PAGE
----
Nova has a high performance in-memory object cache to accelerate and offload your web servers. This is available on HTTP or SSL enabled ADCs only.
Small object caching allows you to offload the static content from your application servers. They can then better perform their primary duty - delivering the application.
By default, Nova allows a total of 128MB of objects to be cached in memory, and expires stale objects after 240 seconds (4 minutes). The maximum cacheable object size is 256KB.
Nova caching has several restrictions on when it will decide to cache and serve an object. These are listed below.
|Size||The object must be under 10mb|
|HTTP Status||The HTTP status for the request must be a 200 code|
|Content Length||The response must have a Content-Length header|
|Cacheable||The response must not have a Cache-Control: no-cache header|
|Method||The request must be an HTTP GET|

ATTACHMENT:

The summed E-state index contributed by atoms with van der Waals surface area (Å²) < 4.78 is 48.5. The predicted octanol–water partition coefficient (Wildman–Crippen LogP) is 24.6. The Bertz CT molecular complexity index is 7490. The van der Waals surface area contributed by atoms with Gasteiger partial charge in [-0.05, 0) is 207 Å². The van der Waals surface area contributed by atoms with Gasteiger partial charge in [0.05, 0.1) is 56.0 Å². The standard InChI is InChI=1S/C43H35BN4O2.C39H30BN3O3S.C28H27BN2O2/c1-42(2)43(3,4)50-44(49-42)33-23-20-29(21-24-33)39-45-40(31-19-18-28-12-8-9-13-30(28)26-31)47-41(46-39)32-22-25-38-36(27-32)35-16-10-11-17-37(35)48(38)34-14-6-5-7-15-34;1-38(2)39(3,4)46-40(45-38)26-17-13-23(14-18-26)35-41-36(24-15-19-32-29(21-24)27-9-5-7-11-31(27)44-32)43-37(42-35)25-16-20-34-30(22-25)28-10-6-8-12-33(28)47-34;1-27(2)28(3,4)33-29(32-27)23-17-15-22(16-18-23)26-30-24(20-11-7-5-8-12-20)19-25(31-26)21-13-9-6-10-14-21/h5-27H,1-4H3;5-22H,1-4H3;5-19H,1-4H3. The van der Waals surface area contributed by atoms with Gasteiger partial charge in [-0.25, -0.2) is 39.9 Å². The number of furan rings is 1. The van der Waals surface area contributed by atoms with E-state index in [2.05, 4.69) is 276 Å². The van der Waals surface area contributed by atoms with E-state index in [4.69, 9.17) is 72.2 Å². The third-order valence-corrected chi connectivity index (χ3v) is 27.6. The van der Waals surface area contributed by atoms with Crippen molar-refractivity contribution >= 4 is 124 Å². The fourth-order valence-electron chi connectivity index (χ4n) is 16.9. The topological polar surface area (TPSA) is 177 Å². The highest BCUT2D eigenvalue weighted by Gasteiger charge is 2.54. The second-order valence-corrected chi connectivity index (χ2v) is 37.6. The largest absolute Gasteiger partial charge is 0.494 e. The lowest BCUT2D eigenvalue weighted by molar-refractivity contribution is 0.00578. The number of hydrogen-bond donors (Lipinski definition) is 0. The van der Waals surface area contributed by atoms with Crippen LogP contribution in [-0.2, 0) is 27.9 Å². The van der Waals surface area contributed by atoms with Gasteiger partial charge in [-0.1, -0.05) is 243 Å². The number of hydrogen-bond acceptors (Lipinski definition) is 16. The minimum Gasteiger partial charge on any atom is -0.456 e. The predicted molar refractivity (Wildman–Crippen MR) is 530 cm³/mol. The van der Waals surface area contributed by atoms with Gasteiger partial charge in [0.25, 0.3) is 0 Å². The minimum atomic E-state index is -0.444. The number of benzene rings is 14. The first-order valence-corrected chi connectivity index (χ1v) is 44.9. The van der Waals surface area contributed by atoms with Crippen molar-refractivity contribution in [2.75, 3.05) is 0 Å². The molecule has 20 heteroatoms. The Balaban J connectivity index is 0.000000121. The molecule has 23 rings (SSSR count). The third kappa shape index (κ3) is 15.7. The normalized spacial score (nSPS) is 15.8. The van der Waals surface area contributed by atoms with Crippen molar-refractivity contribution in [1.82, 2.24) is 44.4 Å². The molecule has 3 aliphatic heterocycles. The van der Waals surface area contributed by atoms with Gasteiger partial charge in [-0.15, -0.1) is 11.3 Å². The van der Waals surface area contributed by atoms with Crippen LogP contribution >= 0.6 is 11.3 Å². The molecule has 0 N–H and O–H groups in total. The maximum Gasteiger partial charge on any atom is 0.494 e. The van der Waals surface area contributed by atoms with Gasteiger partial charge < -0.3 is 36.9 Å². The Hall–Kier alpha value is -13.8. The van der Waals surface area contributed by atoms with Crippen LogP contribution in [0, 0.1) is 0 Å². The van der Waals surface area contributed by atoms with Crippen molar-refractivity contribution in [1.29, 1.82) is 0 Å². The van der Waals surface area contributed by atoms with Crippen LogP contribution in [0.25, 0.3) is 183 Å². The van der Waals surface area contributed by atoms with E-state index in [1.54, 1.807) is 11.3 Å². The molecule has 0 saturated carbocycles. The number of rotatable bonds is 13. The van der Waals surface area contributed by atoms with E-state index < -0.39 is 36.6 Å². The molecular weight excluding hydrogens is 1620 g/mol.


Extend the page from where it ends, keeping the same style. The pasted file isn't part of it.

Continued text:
|HTTP Version||Must be 1.1 or higher|
|Authorization||The request must not have an authorization header|
|Expiration||The response must have an expiration header (s-maxage or max-age Cache-Control directives or Expires header)|
Cached objects in Nova are able to be returned at an extremely high rate, often allowing hundreds of thousands of requests a second in real time. Configuring your API or application to benefit from this ability can be extremely powerful.
With standard websites you typically get this for free - the site will say what can be cached and what cannot. However, with APIs it benefits you to instruct Nova to cache certain responses.
For example, you may have an API that returns stock prices publicly. Let unauthenticated GETs be cached for a massive performance increase.
Nova does support caching Vary responses, but only allows a maximum of 5 variations of a given response.
You will get an
X-Cache-Status header on responses from Nova for any ADCs that have caching enabled. This will be either a hit or miss as shown below:
x-cache-status: HIT x-cache-status: MISS
These are standard headers to include to allow for debugging/testing and to allow clients to tell the freshness of an object. If they request the object with caching disabled (by sending no cache headers) it will always miss.